surge? that's the part that's the most of deadly effect of a hurricane such as the enormity of irma. >> of course i have got to be concerned about the storm surge. but the way the house is built, i could withstand -- the house could withstand a 20-foot storm surge. and all it would do is blow out the blowout walls on the first level. julie: we appreciate you coming on and god speed to you, sir. we'll be continuing to watch this hurricane as it approaches. that's next. doctor recommendedi switch laxatives. stimulant laxatives make your body go by forcefully stimulating the nerves in your colon. miralax is different. it works with the water in your body to hydrate and soften. unblocking your system naturally.
julie: social media giving us first-hand looks at the devastation from hurricane irma. laura ingle has been scouring the internet. a lot of these islands don't have power. so we get our pictures from social media. reporter: so many people are turning to their instagram, facebook and twitter accounts when they can. here is a look at cuba which shows wild winds blasting residents and causing untold amounts of damage. irma was a category 5 when it hit cuba. the u.s. virgin islands were pummeled. we have reports of badly damaged properties and downed trees. winds tore the roof off the island's only hospital.
then we grabbed this video after the air national guard's facebook page. this is a separate operation showing airlift and helicopter rescues as the guard worked to evacuate as many people as they could out of st. maarten. in miami this video found on an instagram account showing a construction krain next to high-rise buildings spinning around like a pinwheel. there are 20-25 construction cranes operating in the city. an app shows weather alerts, how to repair for irma and where the shelters are. so it continues to be an important part of the stories. bill: it's gaining strengths.
hurricane irma counting down to landfall in the keys. we expect that to happen around daybreak. we'll track the storm's path live on the ground in florida. back live in tampa after this. ...it starts a chain reaction... ...that's heard throughout the connected business world. at&t network security helps protect business, from the largest financial markets to the smallest transactions, by sensing cyber-attacks in near real time and automatically deploying countermeasures. keeping the world of business connected and protected. that's the power of and. now that we have your attention... capri sun has four updated drinks. now with only the good stuff. do you know how to use those? nope. get those kids some new capri sun! trusted battery for your son's favorite toy?t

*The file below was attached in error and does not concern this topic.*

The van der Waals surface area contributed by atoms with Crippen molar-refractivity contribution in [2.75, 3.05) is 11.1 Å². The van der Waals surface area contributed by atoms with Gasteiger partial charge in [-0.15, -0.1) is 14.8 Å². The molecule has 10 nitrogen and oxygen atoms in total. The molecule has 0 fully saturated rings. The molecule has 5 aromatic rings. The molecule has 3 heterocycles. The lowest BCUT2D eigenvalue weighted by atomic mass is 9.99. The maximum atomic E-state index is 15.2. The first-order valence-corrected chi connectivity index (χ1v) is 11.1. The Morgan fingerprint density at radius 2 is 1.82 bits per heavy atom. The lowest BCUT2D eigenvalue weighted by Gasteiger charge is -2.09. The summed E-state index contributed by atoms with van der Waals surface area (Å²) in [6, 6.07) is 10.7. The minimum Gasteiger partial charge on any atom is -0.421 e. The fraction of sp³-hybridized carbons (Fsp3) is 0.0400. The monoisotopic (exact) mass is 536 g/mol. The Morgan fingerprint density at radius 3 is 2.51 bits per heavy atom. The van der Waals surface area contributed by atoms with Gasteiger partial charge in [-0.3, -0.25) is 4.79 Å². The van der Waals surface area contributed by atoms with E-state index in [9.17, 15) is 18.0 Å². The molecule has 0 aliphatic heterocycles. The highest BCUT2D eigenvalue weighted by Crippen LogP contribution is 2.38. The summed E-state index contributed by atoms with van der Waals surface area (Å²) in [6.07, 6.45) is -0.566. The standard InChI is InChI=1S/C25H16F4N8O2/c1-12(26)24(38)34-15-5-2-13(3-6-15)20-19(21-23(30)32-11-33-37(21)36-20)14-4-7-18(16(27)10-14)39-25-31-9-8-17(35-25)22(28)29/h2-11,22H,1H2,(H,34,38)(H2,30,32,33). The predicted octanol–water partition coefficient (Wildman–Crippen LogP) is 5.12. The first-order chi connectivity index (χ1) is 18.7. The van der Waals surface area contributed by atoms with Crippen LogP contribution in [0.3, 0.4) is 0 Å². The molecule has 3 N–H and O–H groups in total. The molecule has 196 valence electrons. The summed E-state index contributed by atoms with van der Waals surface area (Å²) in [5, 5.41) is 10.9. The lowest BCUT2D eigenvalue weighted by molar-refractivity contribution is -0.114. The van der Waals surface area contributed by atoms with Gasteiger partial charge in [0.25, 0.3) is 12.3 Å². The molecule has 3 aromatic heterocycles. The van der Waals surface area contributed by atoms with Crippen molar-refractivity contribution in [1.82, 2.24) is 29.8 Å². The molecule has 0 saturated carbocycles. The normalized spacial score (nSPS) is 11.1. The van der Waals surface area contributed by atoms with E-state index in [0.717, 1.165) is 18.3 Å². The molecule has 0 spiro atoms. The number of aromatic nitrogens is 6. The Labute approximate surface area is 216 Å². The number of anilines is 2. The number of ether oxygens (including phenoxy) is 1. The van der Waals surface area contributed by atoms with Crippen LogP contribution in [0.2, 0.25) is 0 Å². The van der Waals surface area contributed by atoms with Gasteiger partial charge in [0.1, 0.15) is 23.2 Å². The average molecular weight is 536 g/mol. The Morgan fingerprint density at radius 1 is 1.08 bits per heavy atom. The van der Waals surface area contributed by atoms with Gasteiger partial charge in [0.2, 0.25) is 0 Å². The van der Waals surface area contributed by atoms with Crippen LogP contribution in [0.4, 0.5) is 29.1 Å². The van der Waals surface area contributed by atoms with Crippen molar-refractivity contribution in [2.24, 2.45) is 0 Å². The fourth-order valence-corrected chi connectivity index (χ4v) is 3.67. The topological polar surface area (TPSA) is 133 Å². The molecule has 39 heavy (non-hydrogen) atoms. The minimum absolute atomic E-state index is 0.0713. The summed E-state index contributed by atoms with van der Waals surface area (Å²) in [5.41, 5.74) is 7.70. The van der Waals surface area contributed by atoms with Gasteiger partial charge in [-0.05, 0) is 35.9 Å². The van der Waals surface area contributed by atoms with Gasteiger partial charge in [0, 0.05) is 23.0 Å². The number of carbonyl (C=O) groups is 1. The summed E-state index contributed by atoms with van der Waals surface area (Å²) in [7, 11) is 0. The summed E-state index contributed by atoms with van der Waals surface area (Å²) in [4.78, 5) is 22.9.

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and i absolutely want to know more about my native american heritage. it's opened up a whole new world for me. discover the story only your dna can tell. order your kit now at ancestrydna.com. bill: as we close out our broadcast in tampa and new york city, we want to take special note of the people we have met personally throughout the state since our arrival yesterday afternoon. they have been gracious and kind and patient beyond any understandable means. but so far the line is holding in florida and we hope the best for everyone as we go throughout what will be a long might ongoing covering. we'll be up tomorrow morning early and we'll figure out what she does when she does it at daybreak, julie. julie: the governor has praised
the people volunteering to help the thousands in shelters tonight. bill: they need it. julie: we'll see you, bill. "justice with judge jeanine" starts right now. judge jeanine: a live look at florida's residents who haven't left yet. welcome to a special edition of "justice." i'm jeanine pirro. the outer expands have moved in and tens of thousands are already out of power. with the brunt of irma a few hours away from lashing the florida keys and moving up the western part of the state. we have live team covering of what could be a history-making storm. we get a live update on irma's track in